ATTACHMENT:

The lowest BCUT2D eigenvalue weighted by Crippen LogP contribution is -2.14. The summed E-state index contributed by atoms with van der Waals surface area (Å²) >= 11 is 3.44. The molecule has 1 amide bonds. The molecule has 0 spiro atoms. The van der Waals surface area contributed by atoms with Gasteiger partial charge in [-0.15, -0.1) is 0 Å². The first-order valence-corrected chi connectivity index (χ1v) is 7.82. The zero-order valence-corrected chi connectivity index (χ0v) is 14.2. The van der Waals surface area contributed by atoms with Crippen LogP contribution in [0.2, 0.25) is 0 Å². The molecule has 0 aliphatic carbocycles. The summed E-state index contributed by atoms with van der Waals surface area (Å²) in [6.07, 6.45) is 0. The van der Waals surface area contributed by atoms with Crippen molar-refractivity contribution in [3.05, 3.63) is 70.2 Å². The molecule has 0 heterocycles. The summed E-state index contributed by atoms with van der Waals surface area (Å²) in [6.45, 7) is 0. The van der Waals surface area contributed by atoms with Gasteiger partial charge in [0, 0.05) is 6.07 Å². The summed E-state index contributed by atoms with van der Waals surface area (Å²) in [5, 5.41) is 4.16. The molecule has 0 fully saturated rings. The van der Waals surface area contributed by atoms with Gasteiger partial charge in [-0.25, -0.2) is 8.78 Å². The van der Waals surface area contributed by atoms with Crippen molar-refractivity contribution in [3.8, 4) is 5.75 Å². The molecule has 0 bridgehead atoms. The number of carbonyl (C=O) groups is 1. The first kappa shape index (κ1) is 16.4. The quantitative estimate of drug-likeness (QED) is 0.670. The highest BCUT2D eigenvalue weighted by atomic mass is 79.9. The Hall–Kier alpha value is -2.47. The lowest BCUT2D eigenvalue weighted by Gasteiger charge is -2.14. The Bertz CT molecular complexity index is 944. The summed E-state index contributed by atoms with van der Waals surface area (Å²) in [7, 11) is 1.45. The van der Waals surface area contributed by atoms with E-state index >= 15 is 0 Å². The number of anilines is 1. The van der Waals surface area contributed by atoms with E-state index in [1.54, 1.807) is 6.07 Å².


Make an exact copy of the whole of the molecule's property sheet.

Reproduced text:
The lowest BCUT2D eigenvalue weighted by Crippen LogP contribution is -2.14. The summed E-state index contributed by atoms with van der Waals surface area (Å²) >= 11 is 3.44. The molecule has 1 amide bonds. The molecule has 0 spiro atoms. The van der Waals surface area contributed by atoms with Gasteiger partial charge in [-0.15, -0.1) is 0 Å². The first-order valence-corrected chi connectivity index (χ1v) is 7.82. The zero-order valence-corrected chi connectivity index (χ0v) is 14.2. The van der Waals surface area contributed by atoms with Crippen LogP contribution in [0.2, 0.25) is 0 Å². The molecule has 0 aliphatic carbocycles. The summed E-state index contributed by atoms with van der Waals surface area (Å²) in [6.07, 6.45) is 0. The van der Waals surface area contributed by atoms with Crippen molar-refractivity contribution in [3.05, 3.63) is 70.2 Å². The molecule has 0 heterocycles. The summed E-state index contributed by atoms with van der Waals surface area (Å²) in [6.45, 7) is 0. The van der Waals surface area contributed by atoms with Gasteiger partial charge in [0, 0.05) is 6.07 Å². The summed E-state index contributed by atoms with van der Waals surface area (Å²) in [5, 5.41) is 4.16. The molecule has 0 fully saturated rings. The van der Waals surface area contributed by atoms with Gasteiger partial charge in [-0.25, -0.2) is 8.78 Å². The van der Waals surface area contributed by atoms with Crippen molar-refractivity contribution in [3.8, 4) is 5.75 Å². The molecule has 0 bridgehead atoms. The number of carbonyl (C=O) groups is 1. The first kappa shape index (κ1) is 16.4. The quantitative estimate of drug-likeness (QED) is 0.670. The highest BCUT2D eigenvalue weighted by atomic mass is 79.9. The Hall–Kier alpha value is -2.47. The lowest BCUT2D eigenvalue weighted by Gasteiger charge is -2.14. The Bertz CT molecular complexity index is 944. The summed E-state index contributed by atoms with van der Waals surface area (Å²) in [7, 11) is 1.45. The van der Waals surface area contributed by atoms with E-state index >= 15 is 0 Å². The number of anilines is 1. The van der Waals surface area contributed by atoms with E-state index in [1.54, 1.807) is 6.07 Å².